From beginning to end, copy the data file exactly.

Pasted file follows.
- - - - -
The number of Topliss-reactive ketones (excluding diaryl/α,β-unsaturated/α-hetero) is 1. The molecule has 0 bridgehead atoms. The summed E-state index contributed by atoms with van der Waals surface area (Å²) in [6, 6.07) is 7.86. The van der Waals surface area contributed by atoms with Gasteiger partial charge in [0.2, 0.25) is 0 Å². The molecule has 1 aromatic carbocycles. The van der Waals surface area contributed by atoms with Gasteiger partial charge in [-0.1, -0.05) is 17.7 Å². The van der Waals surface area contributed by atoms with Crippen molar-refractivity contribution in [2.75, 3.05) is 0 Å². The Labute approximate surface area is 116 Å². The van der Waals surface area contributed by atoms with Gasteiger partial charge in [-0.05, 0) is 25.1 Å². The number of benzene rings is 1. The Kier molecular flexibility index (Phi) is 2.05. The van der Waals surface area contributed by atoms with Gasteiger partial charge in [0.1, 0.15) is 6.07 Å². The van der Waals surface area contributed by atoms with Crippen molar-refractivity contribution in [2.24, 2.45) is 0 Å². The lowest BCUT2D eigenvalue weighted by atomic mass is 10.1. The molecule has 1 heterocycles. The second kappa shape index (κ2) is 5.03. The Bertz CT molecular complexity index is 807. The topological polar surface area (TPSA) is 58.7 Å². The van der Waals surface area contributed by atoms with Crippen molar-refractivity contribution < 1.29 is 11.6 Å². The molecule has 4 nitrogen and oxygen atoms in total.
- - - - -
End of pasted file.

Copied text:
The number of Topliss-reactive ketones (excluding diaryl/α,β-unsaturated/α-hetero) is 1. The molecule has 0 bridgehead atoms. The summed E-state index contributed by atoms with van der Waals surface area (Å²) in [6, 6.07) is 7.86. The van der Waals surface area contributed by atoms with Gasteiger partial charge in [0.2, 0.25) is 0 Å². The molecule has 1 aromatic carbocycles. The van der Waals surface area contributed by atoms with Gasteiger partial charge in [-0.1, -0.05) is 17.7 Å². The van der Waals surface area contributed by atoms with Crippen molar-refractivity contribution in [2.75, 3.05) is 0 Å². The Labute approximate surface area is 116 Å². The van der Waals surface area contributed by atoms with Gasteiger partial charge in [-0.05, 0) is 25.1 Å². The number of benzene rings is 1. The Kier molecular flexibility index (Phi) is 2.05. The van der Waals surface area contributed by atoms with Gasteiger partial charge in [0.1, 0.15) is 6.07 Å². The van der Waals surface area contributed by atoms with Crippen molar-refractivity contribution in [2.24, 2.45) is 0 Å². The lowest BCUT2D eigenvalue weighted by atomic mass is 10.1. The molecule has 1 heterocycles. The second kappa shape index (κ2) is 5.03. The Bertz CT molecular complexity index is 807. The topological polar surface area (TPSA) is 58.7 Å². The van der Waals surface area contributed by atoms with Crippen molar-refractivity contribution < 1.29 is 11.6 Å². The molecule has 4 nitrogen and oxygen atoms in total.